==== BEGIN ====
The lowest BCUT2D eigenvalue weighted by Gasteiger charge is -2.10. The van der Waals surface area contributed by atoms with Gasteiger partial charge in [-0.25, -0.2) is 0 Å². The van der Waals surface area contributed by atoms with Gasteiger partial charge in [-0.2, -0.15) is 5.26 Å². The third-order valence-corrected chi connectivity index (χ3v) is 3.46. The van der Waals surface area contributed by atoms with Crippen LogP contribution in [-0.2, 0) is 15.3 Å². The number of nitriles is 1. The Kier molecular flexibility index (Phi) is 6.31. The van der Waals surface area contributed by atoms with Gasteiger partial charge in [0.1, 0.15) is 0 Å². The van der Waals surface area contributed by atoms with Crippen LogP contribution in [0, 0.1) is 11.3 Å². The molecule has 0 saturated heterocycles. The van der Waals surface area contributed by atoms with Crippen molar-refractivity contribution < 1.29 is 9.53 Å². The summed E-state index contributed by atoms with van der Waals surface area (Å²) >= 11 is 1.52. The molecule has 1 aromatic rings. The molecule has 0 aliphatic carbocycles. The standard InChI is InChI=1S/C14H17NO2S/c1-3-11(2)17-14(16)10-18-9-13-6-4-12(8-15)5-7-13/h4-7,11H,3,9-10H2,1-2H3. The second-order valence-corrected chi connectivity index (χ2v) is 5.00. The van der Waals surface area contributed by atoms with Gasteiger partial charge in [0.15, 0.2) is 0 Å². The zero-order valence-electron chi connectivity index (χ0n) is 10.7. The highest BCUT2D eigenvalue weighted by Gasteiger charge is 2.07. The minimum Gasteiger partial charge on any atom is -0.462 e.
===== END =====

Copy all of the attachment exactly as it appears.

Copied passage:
The lowest BCUT2D eigenvalue weighted by Gasteiger charge is -2.10. The van der Waals surface area contributed by atoms with Gasteiger partial charge in [-0.25, -0.2) is 0 Å². The van der Waals surface area contributed by atoms with Gasteiger partial charge in [-0.2, -0.15) is 5.26 Å². The third-order valence-corrected chi connectivity index (χ3v) is 3.46. The van der Waals surface area contributed by atoms with Crippen LogP contribution in [-0.2, 0) is 15.3 Å². The number of nitriles is 1. The Kier molecular flexibility index (Phi) is 6.31. The van der Waals surface area contributed by atoms with Gasteiger partial charge in [0.1, 0.15) is 0 Å². The van der Waals surface area contributed by atoms with Crippen LogP contribution in [0, 0.1) is 11.3 Å². The molecule has 0 saturated heterocycles. The van der Waals surface area contributed by atoms with Crippen molar-refractivity contribution < 1.29 is 9.53 Å². The summed E-state index contributed by atoms with van der Waals surface area (Å²) >= 11 is 1.52. The molecule has 1 aromatic rings. The molecule has 0 aliphatic carbocycles. The standard InChI is InChI=1S/C14H17NO2S/c1-3-11(2)17-14(16)10-18-9-13-6-4-12(8-15)5-7-13/h4-7,11H,3,9-10H2,1-2H3. The second-order valence-corrected chi connectivity index (χ2v) is 5.00. The van der Waals surface area contributed by atoms with Gasteiger partial charge in [0.15, 0.2) is 0 Å². The zero-order valence-electron chi connectivity index (χ0n) is 10.7. The highest BCUT2D eigenvalue weighted by Gasteiger charge is 2.07. The minimum Gasteiger partial charge on any atom is -0.462 e.